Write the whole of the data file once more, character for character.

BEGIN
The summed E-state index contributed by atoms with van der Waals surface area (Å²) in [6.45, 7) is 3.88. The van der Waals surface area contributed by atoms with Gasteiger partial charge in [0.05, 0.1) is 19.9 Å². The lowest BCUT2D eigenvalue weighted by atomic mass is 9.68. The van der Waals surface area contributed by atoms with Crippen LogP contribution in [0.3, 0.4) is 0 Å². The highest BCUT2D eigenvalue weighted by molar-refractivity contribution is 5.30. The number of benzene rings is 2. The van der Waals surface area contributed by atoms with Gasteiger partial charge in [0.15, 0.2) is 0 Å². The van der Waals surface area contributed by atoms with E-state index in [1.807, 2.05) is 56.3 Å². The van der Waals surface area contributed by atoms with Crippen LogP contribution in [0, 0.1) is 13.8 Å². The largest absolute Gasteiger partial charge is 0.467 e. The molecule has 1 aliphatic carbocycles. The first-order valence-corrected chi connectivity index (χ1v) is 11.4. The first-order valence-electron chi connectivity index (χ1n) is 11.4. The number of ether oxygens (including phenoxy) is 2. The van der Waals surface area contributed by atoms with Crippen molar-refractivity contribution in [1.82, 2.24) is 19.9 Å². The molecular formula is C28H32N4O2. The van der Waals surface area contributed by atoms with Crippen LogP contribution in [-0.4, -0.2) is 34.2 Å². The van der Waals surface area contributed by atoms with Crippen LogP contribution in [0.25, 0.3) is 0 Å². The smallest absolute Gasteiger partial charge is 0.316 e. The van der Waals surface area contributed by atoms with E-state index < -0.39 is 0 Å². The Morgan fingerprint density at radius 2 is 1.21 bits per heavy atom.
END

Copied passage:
The summed E-state index contributed by atoms with van der Waals surface area (Å²) in [6.45, 7) is 3.88. The van der Waals surface area contributed by atoms with Gasteiger partial charge in [0.05, 0.1) is 19.9 Å². The lowest BCUT2D eigenvalue weighted by atomic mass is 9.68. The van der Waals surface area contributed by atoms with Crippen LogP contribution in [0.3, 0.4) is 0 Å². The highest BCUT2D eigenvalue weighted by molar-refractivity contribution is 5.30. The number of benzene rings is 2. The van der Waals surface area contributed by atoms with Gasteiger partial charge in [0.15, 0.2) is 0 Å². The van der Waals surface area contributed by atoms with E-state index in [1.807, 2.05) is 56.3 Å². The van der Waals surface area contributed by atoms with Crippen LogP contribution in [0, 0.1) is 13.8 Å². The largest absolute Gasteiger partial charge is 0.467 e. The molecule has 1 aliphatic carbocycles. The first-order valence-corrected chi connectivity index (χ1v) is 11.4. The first-order valence-electron chi connectivity index (χ1n) is 11.4. The number of ether oxygens (including phenoxy) is 2. The van der Waals surface area contributed by atoms with Crippen molar-refractivity contribution in [1.82, 2.24) is 19.9 Å². The molecular formula is C28H32N4O2. The van der Waals surface area contributed by atoms with Crippen LogP contribution in [-0.4, -0.2) is 34.2 Å². The van der Waals surface area contributed by atoms with Crippen LogP contribution in [0.25, 0.3) is 0 Å². The smallest absolute Gasteiger partial charge is 0.316 e. The van der Waals surface area contributed by atoms with E-state index < -0.39 is 0 Å². The Morgan fingerprint density at radius 2 is 1.21 bits per heavy atom.